The Giants certainly don't have the postseason chops to compare with the Phillies, but San Francisco has veterans in Aubrey Huff, Freddy Sanchez and ex-Phillie Pat Burrell, as well as talented younger players like Buster Posey, who are playing under the bright lights of the postseason for the first time.

And under the bright lights and the increased scrutiny of October is when things are different. Every play is magnified, every at-bat bigger than the one before it. The Phillies know all about this. This is just part of their grand plan.

Perhaps that's why the Giants might just have a chance. For the most part, the postseason pressure is still something they're figuring out. If their gutsy series victory over the Braves is any indication, it hasn't bothered them one bit.


2010 Record:: Giants 3-3, Phillies 3-3
Batting average: Giants .290 | Phillies .226
Home runs: Giants 8 | Phillies 3
RBIs: Giants 26 | Phillies 25
ERA: Giants 4.00 | Phillies 4.50
Strikeouts: Giants 47 | Phillies 49
Walks: Giants 20 | Phillies 10

Key Late Game Matchups
Closer Brad Lidge was tremendous down the stretch for the Phillies, saving 17 out of 18 games with an ERA below 1.00 in the final two months. The only left-handed bat in the Giants' lineup with some real pop -- especially when Pablo Sandoval is out of the game -- is Huff, who has only one career at-bat against Lidge (0-for-1). Giants closer Wilson led the league with 48 saves, but blew a save early in the year against the Phillies when Jayson Werth hit a three-run double. Werth is 1-for-2 against Wilson all time, and Utley is 2-for-3. Howard and Rollins are a combined 3-for-6, so things will be interesting if Wilson has a chance to close out a tight game.

Secret Weapon
Phillies: Setup man Ryan Madson doesn't only keep things loose in the Phillies' clubhouse by wearing good-luck masks like he did Sunday. He also could be a valuable presence to bridge the gap between the Phillies' terrific starting pitching and Lidge, who's pitched well since the start of August. Madson has quietly put together a solid season.

Giants: Mike Fontenot. Giants manager Bruce Bochy showed his confidence in the steady infielder by starting him in two consecutive games at third base in the NLDS in place of Sandoval. Fontenot, who reached the playoffs in 2007 and '08 with the Cubs, may provide the spark the Giants need on offense.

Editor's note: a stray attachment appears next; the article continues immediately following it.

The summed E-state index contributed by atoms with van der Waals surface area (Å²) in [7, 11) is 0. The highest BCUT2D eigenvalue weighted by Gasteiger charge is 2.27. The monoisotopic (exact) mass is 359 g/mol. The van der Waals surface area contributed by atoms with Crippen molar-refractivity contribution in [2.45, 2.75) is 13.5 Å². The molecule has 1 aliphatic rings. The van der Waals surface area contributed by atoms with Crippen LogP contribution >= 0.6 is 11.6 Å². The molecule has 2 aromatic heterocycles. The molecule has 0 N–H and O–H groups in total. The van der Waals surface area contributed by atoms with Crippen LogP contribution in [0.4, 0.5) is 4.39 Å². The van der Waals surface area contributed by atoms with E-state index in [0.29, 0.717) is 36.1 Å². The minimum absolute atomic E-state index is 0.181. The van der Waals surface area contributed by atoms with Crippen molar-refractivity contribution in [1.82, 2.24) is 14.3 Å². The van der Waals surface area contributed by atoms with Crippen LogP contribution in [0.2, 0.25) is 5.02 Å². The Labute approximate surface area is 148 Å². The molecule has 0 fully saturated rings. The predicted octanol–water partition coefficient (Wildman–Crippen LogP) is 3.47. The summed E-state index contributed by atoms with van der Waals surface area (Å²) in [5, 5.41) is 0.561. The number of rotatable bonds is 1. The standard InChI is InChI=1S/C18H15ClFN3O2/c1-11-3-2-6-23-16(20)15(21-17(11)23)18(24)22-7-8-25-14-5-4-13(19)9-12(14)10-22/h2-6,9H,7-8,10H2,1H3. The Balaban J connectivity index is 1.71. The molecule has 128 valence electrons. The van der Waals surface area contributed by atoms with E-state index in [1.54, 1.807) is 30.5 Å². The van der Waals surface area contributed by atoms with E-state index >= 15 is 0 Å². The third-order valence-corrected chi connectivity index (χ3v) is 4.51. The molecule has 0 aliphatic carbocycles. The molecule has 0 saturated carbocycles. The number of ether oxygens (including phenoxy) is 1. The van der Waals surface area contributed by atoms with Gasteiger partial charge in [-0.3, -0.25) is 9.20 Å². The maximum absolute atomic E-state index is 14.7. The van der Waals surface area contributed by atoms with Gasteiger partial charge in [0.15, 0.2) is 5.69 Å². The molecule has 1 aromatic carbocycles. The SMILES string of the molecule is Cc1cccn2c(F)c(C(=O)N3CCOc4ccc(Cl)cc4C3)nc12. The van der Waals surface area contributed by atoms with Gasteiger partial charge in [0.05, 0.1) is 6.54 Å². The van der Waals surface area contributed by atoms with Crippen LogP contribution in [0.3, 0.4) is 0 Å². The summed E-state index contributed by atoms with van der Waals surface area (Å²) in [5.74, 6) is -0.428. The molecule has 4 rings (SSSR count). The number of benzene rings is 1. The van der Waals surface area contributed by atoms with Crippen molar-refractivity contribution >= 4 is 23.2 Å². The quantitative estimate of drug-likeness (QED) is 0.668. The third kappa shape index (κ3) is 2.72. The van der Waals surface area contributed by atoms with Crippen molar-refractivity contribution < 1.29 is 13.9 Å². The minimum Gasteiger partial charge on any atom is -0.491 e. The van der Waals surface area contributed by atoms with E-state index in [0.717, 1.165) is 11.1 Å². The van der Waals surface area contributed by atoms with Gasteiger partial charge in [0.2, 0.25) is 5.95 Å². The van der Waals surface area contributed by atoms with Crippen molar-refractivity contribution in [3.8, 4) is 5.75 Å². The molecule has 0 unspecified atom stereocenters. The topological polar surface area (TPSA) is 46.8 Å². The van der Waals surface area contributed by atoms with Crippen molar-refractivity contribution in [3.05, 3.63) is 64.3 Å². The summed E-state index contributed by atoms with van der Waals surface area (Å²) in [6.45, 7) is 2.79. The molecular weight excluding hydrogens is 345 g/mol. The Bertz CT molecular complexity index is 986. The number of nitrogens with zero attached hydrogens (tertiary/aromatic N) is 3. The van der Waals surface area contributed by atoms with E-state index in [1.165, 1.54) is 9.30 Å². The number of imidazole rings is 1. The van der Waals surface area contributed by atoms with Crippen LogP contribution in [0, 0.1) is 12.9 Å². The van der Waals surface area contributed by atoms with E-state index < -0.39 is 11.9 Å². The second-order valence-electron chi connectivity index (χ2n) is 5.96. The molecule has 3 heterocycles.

Achilles' Heel
Phillies: Rollins has had a sub-par season and had just one hit in the NLDS. With runs figuring to be at a premium against the Giants' pitching staff, the Phillies are going to need a rejuvenated J-Roll.

Giants: Sandoval hasn't lived up his terrific 2009 season, and if Bochy opts to continue to stick with Fontenot instead of Kung Fu Panda, especially on the road, it gives him one less solid left-handed stick off the bench.

Phillies will win if ... Halladay, Oswalt and Hamels do their thing. Halladay, of course, threw a no-hitter in Game 1 of the NLDS against the Reds, and Hamels tossed a brilliant shutout in Game 3. Oswalt is unbeaten in his career in the playoffs and was named the Most Valuable Player of his previous NLCS appearance for the Astros against the Cardinals in 2005.

Giants will win if ... they outpitch the Phillies, and they're capable. Giants starters allowed only three earned runs in 29 innings in the NLDS, and if San Francisco can keep the games close and make it a battle of the bullpens in the late innings, it will have the edge.

Brian McTaggart is a reporter for MLB.com. This story was not subject to the approval of Major League Baseball or its clubs.